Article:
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Colon polyps in patients with short bowel syndrome before and after teduglutide: Post hoc analysis of the STEPS study series

Research output: Contribution to journalJournal articleResearchpeer-review

  1. Enteral Autonomy and Days Off Parenteral Support With Teduglutide Treatment for Short Bowel Syndrome in the STEPS Trials

    Research output: Contribution to journalJournal articleResearchpeer-review

  2. Repeated Metabolic Balance Studies in Patients With Short Bowel Syndrome

    Research output: Contribution to journalJournal articleResearchpeer-review

  3. Impact of Teduglutide on Quality of Life Among Patients With Short Bowel Syndrome and Intestinal Failure

    Research output: Contribution to journalJournal articleResearchpeer-review

  • David Armstrong
  • Alastair Forbes
  • Palle B Jeppesen
  • Hak-Myung Lee
  • Peter Nagy
  • Douglas L Seidner
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BACKGROUND & AIMS: Teduglutide promotes intestinal growth and is approved for the treatment of short bowel syndrome and intestinal failure (SBS-IF). Based on the pharmacologic activity and preclinical findings, teduglutide can potentially induce proliferative colonic mucosal changes. The aim of this study is to report the occurrence of colorectal polyps in adult patients with SBS-IF who received teduglutide in clinical studies conducted to date.

METHODS: A post hoc analysis of the completed Study of Teduglutide Effectiveness in Parenteral Nutrition-Dependent Short Bowel Syndrome Subjects (STEPS) clinical study series (NCT00798967, EudraCT 2008-006193-15; NCT00930644, EudraCT 2009-011679-65; NCT01560403) evaluated electronic case report form data for baseline colonoscopies (performed before treatment) and for surveillance or end-of-study (performed after treatment with teduglutide 0.05 mg/kg/day for 24 and 36 months) post-exposure procedures.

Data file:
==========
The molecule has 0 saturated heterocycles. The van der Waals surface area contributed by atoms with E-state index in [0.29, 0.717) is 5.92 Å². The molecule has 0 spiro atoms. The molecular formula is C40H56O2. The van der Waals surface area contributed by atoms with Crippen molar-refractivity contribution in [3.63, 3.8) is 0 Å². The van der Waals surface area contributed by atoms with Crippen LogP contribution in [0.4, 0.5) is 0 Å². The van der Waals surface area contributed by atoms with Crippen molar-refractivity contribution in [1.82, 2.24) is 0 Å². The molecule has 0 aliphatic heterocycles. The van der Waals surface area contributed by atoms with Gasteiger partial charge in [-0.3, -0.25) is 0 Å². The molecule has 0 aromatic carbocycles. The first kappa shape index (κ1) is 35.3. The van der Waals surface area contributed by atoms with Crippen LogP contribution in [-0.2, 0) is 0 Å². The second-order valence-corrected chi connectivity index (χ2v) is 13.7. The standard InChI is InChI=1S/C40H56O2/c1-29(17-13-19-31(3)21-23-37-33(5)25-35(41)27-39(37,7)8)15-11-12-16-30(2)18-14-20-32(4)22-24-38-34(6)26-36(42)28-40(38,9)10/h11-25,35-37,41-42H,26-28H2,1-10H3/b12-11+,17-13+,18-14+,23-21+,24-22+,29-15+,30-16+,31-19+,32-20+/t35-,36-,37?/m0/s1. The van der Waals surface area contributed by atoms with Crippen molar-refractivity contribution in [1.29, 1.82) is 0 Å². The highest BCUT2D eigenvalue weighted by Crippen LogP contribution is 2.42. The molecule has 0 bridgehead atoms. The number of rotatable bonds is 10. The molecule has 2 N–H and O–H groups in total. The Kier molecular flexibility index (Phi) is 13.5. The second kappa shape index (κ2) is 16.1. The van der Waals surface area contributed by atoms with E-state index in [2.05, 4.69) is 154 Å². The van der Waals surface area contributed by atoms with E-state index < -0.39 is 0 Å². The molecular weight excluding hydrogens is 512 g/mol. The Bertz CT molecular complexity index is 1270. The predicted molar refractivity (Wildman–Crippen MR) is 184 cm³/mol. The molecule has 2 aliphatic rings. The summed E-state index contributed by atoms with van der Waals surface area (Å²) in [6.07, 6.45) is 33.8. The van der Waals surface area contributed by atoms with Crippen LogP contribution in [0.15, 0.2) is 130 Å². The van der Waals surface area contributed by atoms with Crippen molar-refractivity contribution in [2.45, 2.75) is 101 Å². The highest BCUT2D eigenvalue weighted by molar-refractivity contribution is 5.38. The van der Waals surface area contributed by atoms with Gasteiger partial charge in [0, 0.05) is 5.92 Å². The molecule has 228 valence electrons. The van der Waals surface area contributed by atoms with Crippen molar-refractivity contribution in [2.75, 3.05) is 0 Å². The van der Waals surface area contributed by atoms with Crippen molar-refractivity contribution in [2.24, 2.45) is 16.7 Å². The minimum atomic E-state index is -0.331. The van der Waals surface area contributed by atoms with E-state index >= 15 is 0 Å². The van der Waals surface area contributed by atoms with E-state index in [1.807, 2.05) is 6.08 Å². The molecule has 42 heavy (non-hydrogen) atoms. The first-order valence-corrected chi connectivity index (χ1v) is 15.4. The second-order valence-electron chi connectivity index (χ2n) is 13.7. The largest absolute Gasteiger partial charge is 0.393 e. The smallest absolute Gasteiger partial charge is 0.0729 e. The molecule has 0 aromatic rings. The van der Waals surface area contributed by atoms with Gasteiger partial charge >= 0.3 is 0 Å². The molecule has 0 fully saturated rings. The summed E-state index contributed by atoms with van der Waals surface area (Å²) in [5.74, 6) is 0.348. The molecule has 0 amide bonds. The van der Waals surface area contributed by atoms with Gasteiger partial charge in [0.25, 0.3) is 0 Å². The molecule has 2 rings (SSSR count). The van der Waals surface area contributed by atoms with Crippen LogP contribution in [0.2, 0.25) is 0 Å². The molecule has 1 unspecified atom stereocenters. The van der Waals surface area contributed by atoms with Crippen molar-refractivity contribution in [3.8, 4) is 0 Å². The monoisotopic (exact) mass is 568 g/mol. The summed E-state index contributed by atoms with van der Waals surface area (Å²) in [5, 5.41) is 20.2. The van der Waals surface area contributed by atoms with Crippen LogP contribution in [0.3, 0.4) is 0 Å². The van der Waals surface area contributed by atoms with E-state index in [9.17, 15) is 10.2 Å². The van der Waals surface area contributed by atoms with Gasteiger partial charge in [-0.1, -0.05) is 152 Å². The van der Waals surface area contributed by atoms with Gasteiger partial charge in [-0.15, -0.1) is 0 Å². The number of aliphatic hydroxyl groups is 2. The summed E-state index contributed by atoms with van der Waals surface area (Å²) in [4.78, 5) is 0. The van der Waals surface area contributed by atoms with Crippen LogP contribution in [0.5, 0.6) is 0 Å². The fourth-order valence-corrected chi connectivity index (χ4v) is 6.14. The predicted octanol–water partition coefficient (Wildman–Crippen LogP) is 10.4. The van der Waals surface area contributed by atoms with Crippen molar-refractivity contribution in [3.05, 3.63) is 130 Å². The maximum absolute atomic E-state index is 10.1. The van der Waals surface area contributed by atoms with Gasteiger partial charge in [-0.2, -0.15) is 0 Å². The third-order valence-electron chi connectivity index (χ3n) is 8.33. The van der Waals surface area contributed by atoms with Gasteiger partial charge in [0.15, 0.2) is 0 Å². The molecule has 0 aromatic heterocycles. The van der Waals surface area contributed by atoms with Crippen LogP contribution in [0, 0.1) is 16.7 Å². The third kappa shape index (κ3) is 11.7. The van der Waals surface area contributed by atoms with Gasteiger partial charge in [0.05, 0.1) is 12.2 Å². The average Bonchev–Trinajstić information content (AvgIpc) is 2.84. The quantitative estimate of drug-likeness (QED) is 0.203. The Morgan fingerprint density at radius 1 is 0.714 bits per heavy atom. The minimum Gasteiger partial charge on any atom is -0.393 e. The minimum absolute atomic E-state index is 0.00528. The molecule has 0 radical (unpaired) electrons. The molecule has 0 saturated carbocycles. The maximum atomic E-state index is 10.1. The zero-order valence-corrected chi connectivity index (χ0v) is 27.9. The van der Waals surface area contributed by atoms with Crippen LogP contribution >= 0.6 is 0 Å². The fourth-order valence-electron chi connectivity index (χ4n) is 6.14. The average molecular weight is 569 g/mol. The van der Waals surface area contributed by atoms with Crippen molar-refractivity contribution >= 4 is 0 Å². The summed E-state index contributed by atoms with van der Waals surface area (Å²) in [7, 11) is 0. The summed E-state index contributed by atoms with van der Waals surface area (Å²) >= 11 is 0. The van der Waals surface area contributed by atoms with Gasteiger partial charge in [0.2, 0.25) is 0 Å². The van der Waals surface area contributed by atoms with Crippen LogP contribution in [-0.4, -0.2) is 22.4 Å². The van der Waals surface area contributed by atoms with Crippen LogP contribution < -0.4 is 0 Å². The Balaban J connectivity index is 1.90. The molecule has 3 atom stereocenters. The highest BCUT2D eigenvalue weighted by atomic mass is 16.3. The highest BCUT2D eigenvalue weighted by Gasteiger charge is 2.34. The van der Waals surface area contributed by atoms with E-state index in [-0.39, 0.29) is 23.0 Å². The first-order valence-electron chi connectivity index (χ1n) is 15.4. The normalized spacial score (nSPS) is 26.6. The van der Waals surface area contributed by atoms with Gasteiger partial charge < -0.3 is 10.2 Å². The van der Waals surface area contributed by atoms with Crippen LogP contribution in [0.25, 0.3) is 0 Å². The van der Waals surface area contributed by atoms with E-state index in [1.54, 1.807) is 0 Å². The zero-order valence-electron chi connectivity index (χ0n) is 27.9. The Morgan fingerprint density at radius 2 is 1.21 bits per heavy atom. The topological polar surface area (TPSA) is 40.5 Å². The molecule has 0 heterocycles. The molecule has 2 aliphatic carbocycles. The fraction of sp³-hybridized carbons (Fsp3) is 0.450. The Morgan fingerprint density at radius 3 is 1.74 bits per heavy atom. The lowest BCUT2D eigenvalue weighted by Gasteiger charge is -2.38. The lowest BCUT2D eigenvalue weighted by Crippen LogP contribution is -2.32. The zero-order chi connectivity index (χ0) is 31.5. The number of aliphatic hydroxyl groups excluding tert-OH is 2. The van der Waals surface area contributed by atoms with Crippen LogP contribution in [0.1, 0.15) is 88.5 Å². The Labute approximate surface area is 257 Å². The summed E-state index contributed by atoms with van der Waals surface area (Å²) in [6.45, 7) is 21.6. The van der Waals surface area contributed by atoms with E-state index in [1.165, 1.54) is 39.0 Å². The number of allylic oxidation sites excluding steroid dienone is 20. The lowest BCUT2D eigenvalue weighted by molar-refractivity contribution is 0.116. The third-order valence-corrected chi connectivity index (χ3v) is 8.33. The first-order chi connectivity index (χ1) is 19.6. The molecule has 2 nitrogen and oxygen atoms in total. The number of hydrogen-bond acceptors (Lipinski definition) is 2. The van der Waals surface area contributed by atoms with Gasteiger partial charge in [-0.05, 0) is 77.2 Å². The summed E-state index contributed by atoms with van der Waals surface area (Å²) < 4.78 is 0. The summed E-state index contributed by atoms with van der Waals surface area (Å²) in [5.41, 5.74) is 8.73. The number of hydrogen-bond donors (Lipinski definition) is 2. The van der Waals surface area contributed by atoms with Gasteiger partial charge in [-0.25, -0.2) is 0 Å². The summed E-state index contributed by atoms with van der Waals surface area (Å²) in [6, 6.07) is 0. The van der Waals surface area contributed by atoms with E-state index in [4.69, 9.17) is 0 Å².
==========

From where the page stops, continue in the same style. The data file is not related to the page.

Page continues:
RESULTS: In the STEPS studies, 73 patients treated with teduglutide had a baseline colonoscopy. No post-exposure colonoscopy was scheduled in STEPS. In STEPS-2/3, 50 of 65 patients with remnant colon (77%) underwent a protocol-mandated post-exposure colonoscopy. Colon polyps were reported at baseline in 12% (9/73) of patients and post-exposure in 18% (9/50) of patients. Two had polyps both at baseline and post-exposure. On histology, available for 7 patients, 5 had adenomas (1 serrated, 4 tubular) and none had malignancy or high-grade dysplasia.

CONCLUSION: These data support recommendations for colonoscopic screening before teduglutide therapy and subsequent on-therapy colonoscopic surveillance for patients with SBS-IF. Further studies are required to assess the risk of polyp formation in patients with SBS-IF and the most appropriate colon polyp surveillance strategies.

Original languageEnglish
JournalClinical nutrition (Edinburgh, Scotland)
Volume39
Issue number6
Pages (from-to)1774-1777
Number of pages4
ISSN0261-5614
DOIs
Publication statusPublished - Jun 2020

    Research areas

  • Adenoma, Clinical, Colon, Polyp, Risk, Surveillance

ID: 59434347